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Cooking Career Age 40

post #1 of 10
Thread Starter 

I just turned 40, my wife graduates with a master's in accounting next year in the spring. Just wondering, if I went to a culinary school or even just a community college course, what kind of work could I get? would line cook be out of the question?? Give me some ABC's here please. Thanks 

post #2 of 10
Do you have any experience on the line?

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post #3 of 10
Thread Starter 

No professional experience at all. 

post #4 of 10
With no experience i dont see more than prep work at first. You have to develop the skills and get some experience before being thrown on the line.

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post #5 of 10

plan b?

why?

lie down in a darkened room with a cold compress on your head and wait for the feeling to pass!

joey

 

i am big on change....all for it..people changing horses in mid stream..rah,rah, rah...what i'm not big on is culinary schools in general and how/what they spit out. they may teach knife skills but they don't teach people skills. that comes with experience. creativity can't be taught. on your question of whether or not you'll be a line cook for the rest of your new career..that depends on what you want and how badly you want it. where do you see yourself in 10 years@ 50? how driven and motivated are you? how long will it take to pay off your school loan on a line cooks wages? culinary schools are mostly for young people who don't have a clue as to what they want and where they are going and can be molded. you are 40...you have life expereinces. do you really want to go to school with a bunch of 20 somethings? imo going to school for you would be taking the long way home. look for a good restaurant with a good kitchen. under the right chef you can learn 'hands' on' just as much if not more than in school and have a better experience. whatever you decide...rah, rah, rah!!!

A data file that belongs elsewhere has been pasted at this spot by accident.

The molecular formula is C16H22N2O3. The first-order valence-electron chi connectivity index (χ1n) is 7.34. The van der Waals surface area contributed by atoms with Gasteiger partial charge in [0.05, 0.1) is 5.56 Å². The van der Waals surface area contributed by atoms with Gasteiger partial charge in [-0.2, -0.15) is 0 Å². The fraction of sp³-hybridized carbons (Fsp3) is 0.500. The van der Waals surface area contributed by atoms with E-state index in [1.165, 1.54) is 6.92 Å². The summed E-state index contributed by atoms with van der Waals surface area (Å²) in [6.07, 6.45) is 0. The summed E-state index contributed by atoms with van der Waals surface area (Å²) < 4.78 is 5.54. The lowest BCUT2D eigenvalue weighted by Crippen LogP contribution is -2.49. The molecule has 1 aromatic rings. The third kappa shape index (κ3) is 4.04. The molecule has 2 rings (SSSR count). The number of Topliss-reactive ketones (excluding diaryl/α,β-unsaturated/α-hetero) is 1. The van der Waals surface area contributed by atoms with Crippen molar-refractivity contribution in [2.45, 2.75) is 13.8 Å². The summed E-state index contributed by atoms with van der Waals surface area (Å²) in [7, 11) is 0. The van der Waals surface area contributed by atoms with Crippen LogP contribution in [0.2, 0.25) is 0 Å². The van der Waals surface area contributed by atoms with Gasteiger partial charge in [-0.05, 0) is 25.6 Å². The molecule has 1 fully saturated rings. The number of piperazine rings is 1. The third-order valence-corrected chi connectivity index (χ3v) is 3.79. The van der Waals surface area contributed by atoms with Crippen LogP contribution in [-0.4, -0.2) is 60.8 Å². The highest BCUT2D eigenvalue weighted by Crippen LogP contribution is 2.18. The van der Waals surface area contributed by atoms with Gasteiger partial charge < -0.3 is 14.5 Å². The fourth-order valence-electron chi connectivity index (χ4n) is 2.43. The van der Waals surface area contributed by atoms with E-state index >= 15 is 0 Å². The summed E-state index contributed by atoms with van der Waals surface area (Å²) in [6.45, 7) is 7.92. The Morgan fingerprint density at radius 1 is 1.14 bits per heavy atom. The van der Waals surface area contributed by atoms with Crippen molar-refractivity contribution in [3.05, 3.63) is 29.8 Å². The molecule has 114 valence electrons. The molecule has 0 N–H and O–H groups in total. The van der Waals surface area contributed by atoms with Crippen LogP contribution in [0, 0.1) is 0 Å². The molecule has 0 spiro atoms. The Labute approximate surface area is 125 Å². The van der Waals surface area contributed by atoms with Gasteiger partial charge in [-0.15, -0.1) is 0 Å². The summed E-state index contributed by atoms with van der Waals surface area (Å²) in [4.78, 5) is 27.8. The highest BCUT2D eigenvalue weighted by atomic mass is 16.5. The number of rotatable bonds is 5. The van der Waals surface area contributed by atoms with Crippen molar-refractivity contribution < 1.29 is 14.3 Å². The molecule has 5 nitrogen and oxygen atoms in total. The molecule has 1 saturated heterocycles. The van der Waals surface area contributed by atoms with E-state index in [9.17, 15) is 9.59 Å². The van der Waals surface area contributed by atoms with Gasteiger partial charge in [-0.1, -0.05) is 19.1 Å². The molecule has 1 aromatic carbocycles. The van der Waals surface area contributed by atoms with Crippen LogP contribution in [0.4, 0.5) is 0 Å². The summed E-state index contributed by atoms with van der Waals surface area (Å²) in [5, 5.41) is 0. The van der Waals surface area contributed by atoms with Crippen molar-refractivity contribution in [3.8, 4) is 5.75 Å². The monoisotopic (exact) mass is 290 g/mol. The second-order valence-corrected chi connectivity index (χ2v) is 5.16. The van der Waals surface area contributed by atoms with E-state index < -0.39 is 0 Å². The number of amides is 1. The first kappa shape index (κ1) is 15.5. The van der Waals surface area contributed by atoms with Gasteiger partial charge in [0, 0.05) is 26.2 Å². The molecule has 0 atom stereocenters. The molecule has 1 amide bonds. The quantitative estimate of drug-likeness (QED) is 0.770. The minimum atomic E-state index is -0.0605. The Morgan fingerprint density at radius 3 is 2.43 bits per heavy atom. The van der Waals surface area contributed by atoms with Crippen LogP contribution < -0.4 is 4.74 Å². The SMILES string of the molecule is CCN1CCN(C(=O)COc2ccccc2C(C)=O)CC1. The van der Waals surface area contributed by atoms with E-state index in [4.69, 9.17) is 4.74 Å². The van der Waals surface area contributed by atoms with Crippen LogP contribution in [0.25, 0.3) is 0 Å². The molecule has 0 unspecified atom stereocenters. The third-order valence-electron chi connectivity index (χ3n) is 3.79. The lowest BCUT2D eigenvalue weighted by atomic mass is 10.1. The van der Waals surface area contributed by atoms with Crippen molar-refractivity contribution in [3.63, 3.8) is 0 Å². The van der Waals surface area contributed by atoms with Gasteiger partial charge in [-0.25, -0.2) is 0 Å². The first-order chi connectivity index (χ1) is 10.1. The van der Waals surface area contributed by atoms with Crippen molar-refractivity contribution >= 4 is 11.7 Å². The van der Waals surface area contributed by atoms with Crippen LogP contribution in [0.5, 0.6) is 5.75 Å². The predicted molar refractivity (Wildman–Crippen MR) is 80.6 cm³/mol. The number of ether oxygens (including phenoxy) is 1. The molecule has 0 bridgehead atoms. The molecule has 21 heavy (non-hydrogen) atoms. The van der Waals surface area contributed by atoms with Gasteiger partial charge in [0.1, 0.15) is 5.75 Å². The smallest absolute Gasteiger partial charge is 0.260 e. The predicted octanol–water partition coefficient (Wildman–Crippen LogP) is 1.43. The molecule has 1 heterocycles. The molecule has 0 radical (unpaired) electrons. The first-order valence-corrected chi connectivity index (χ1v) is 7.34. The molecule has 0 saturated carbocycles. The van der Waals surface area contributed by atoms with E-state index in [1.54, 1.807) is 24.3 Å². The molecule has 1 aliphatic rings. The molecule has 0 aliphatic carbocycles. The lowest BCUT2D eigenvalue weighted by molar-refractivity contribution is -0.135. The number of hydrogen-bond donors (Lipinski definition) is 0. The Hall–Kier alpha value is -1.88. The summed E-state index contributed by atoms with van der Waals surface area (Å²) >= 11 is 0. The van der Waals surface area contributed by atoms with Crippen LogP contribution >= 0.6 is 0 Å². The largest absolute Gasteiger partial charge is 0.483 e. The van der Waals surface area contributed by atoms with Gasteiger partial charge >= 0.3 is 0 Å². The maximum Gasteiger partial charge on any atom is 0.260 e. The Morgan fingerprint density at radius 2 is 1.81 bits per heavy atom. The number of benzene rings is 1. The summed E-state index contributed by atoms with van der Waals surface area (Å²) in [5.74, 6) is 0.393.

joey


Edited by durangojo - 9/21/12 at 8:20am

food is like love...it should be entered into with abandon or not at all        Harriet Van Horne

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food is like love...it should be entered into with abandon or not at all        Harriet Van Horne

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post #6 of 10

I hate to say it, but at 40 is no time in your life to become a line cook, you start to slow down at this age . Possibly go to school for rest. management or something less demanding on your body.

Chef EdB
Over 50 years in food service business 35 as Ex Chef. Specializing in Volume upscale Catering both on and off premise .(former Exec. Chef in the largest on premise caterer in US  with 17 Million Dollars per year annual volume). 
      Well versed in all facets of Continental Cuisine...

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Chef EdB